I have to review the knife for another site anyway, and because I'm using mine so much for 'Q, it seemed like you guys might be interested.
You may think of it as a butcher's specialty meat knife, but... It's a sort of weird combination of gigantic boning knife and slicer, with a lot of belly and an incredibly high tip. It does everything you could ask for in the barbecue context.
It's strong enough and shaped so that you can lean on it a bit, when you're splitting birds, cutting through tips, and so on. It's quite agile, plenty good for trimming the fat off of briskets. Slices and portions like a dream. Keep it sharp, and you'll be shaving your brisket paper thin if it comes out a little tough.
There are some work-arounds to make it function as a chef's knife. It chops quite well, providing you know how to hold a knife and keep the handle off the edge of your cutting board. But it does have a weakness as a chef's knife replacement. It's high tip doesn't go on the board easily which makes a few things difficult, chopping onions fine using the "cross-hatch" method, for instance -- but that's not something we usually do with our outside knives is it? So
There's no heel to speak of, so if you use your knife heel for opening cans and such, you're SOL with this bad boy.
The shape is available as either a Fibrox or Rosewood -- only difference is the handle. Many (most?) people find Fibrox more secure when dealing with raw meat. I own a Fibrox (long story), actually prefer the Rosewood, but think most people here would choose Fibrox.
The 10" is probably most versatile.
Forschner Rosewood and Fibrox are made thinner than "classic" German knives, and are consequently a lot easier to sharpen; and everything else being equal, they act sharper than thick knives.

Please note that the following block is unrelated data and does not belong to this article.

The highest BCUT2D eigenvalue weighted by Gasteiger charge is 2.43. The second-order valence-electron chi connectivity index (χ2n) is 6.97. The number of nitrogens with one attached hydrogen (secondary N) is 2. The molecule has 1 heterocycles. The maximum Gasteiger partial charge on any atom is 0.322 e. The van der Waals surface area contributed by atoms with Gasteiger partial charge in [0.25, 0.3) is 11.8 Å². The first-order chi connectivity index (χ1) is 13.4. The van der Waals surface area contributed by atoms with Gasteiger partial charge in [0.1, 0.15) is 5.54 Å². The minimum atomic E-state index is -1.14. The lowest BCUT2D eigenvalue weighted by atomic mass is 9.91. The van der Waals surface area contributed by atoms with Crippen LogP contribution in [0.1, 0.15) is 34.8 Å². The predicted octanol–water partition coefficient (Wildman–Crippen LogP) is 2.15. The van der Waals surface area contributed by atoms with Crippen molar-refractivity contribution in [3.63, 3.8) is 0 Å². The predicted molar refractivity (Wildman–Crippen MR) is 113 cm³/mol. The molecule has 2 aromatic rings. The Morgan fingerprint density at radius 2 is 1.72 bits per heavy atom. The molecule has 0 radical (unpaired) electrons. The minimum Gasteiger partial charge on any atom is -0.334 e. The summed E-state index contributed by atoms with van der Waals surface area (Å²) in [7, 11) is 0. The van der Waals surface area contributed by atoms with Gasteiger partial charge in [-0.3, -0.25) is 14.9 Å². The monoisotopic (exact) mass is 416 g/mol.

Forschner Rosewood and Fibrox series knives are made from one of the best German style alloys, X15CrMoV15. They sharpen easily on regular "western style" oil stone, and you'll find the edge is easy to maintain on an ordinary, fine "honing steel" (don't use diamond or other "sharpening" steels, they'll tear your knives up). No surprises about the edge quality, as it's intended identity is as a professional butcher's knife.
In the senses of weight, agility, edge qualities and alloy the Forschners are far superior to Mundials, for instance; or other "German" style knives anywhere near the price range. They do lack full bolsters and aren't quite as stiff. Also, you could say they lack "heft." So, if those are features and qualities you value, you might want to look at something besides Forschner -- let alone the cimeter, specifically. That said, most skillful knife users don't. Remember that Forschner is pretty much the top of the professional butcher's food chain.
BTW, I'm aware that a forum member recently purchased Mundials, and I don't mean to rain on his parade with the comparison. Mundials are good knives alright, but different.
The knives are extremely well made, with excellent fit and finish in Switzerland.
The price is certainly reasonable.
PS. The great truth about knives, is that nearly all of using a knife productively is keeping it sharp. All dull knives are created equal, and no matter how good it was when it was sharp, a dull knife is only a dull knife.